Artwork of the month

April 2018 Archaeology

Stater of Nectanebo II

Initial skepticism
Scholars suggest that the Lydians, whose kingdom was located in the Western litoral of the Anatolian peninsula of what is now the modern nation state of the Republic of Turkey, minted the first coins during the course of the 7th century BC. Thereafter most states in the Mediterranean basin began to mint their own coins so that a monetized economy shortly dominated most national and international financial transactions. Many of those early coins were minted in both gold and silver, but the ancient Egyptians were reluctant to adopt this new practice. They steadfastly adhered to their millennium-old custom of barter—exchanging commodities of equivalent value for other commodities. Their reluctance to adopt coinage has been attributed to their suggested religious aversion for the use of gold, considered to be the flesh of their divinities, and silver, considered to be the bones of their deities, for mundane, mercantile purposes. When the very first coin of the type to which FGA-ARCH-EG-0363 belongs was identified in 1901, scholars, aware of the reluctance of the ancient Egyptian to mint coins, were initially reluctant to accept its authenticity and considered it to be a forgery.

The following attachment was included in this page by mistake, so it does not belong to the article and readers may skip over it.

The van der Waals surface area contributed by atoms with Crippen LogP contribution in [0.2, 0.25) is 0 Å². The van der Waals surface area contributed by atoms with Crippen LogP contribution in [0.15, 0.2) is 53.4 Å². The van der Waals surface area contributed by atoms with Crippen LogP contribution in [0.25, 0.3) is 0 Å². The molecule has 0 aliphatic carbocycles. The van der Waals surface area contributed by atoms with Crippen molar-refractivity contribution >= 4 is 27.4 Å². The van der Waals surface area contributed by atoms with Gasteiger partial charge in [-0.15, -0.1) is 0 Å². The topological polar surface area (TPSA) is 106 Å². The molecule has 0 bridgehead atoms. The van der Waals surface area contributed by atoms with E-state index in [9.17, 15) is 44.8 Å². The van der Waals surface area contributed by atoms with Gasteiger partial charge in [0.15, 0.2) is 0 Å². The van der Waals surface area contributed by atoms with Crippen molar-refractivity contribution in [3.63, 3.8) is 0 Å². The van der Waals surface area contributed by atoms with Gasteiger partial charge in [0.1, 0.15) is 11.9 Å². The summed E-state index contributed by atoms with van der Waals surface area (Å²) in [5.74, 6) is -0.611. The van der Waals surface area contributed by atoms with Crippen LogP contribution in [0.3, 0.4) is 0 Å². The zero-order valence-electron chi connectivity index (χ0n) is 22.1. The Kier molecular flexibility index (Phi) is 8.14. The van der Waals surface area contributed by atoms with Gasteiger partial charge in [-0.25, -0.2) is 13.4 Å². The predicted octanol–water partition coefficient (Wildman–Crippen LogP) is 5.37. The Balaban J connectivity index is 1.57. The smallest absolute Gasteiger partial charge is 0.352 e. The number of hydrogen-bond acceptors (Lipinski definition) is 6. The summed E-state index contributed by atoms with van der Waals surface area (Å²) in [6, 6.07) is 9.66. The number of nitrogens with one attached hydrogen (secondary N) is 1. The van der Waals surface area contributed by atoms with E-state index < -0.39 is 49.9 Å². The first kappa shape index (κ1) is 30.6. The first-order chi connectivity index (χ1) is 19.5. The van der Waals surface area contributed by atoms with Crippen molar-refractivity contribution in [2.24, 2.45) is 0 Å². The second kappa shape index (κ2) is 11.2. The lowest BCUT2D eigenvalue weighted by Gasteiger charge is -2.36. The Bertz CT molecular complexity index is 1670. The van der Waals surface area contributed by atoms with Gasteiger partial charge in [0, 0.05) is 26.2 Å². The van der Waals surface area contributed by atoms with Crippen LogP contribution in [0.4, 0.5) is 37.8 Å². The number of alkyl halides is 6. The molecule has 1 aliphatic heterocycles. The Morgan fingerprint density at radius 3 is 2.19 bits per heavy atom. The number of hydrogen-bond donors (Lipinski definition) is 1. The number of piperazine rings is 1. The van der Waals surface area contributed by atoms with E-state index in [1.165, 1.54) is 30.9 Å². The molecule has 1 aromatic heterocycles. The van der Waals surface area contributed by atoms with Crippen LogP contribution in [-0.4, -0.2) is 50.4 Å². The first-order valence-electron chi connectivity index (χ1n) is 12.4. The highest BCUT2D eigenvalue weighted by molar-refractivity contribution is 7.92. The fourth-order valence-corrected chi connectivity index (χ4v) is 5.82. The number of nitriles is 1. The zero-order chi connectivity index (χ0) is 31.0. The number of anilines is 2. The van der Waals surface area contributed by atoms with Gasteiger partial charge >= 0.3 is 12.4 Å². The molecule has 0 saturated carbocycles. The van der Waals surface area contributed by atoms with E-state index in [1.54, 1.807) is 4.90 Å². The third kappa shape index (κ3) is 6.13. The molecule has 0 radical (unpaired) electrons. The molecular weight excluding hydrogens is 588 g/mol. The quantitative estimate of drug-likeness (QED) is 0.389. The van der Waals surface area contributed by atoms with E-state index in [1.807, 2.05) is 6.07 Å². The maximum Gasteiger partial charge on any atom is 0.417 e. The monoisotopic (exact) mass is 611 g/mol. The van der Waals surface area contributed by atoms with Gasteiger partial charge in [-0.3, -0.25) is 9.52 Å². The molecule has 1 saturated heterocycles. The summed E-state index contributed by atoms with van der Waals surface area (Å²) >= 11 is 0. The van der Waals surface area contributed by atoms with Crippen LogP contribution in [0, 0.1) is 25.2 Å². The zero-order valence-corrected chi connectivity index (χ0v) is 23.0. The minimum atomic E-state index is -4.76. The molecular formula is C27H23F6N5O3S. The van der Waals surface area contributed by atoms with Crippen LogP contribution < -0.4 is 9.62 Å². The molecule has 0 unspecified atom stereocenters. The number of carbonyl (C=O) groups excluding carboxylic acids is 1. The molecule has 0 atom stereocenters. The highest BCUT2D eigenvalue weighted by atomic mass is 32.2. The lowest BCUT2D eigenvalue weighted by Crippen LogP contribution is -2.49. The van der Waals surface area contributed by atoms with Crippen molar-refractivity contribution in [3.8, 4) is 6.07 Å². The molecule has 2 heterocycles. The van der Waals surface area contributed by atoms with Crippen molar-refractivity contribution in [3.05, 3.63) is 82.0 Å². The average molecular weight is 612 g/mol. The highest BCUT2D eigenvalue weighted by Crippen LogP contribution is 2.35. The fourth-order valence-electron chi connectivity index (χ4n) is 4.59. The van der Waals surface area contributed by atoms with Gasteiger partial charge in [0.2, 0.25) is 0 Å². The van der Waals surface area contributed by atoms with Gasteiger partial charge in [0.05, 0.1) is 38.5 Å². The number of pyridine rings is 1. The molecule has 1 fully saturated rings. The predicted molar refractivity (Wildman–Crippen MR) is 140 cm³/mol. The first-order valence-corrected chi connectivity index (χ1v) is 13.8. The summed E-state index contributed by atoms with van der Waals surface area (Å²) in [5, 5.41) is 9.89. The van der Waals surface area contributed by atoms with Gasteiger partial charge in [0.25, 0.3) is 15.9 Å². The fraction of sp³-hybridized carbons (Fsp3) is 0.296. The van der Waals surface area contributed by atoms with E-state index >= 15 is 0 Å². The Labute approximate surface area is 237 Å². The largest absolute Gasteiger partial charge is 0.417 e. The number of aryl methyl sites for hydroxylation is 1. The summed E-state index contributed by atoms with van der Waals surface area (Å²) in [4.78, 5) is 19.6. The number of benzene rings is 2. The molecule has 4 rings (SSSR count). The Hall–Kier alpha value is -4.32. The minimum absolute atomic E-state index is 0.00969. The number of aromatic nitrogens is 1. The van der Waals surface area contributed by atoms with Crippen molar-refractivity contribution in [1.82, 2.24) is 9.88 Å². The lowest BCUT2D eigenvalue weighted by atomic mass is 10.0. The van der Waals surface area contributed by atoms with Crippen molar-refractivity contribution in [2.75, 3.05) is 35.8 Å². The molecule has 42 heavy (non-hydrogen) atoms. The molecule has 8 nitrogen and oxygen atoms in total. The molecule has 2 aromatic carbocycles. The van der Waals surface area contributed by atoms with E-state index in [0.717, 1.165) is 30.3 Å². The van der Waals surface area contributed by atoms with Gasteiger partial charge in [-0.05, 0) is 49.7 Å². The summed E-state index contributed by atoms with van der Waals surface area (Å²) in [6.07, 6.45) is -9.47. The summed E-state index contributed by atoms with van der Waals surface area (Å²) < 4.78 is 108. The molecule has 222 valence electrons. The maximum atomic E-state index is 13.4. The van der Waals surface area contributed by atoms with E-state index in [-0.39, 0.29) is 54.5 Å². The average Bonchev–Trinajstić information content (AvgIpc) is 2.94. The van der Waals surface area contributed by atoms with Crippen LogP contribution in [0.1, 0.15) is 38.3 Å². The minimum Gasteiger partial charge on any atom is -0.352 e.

See the artwork in the collection

Stater of Nectanebo II
Dynasty XXX, reign of Nectanebo II, 360-342 BC
1.7 x 1.7 x 0.3 cm

Geographical origin

Collection Félix-Bienaimé Feuardent (1819-1907)  
Fraysse & Associés, Paris, 26 novembre 2009, lot nº 16

© Fondation Gandur pour l’Art, Genève. Photographer : André Longchamp
© Fondation Gandur pour l’Art, Genève. Photographer : André Longchamp

See also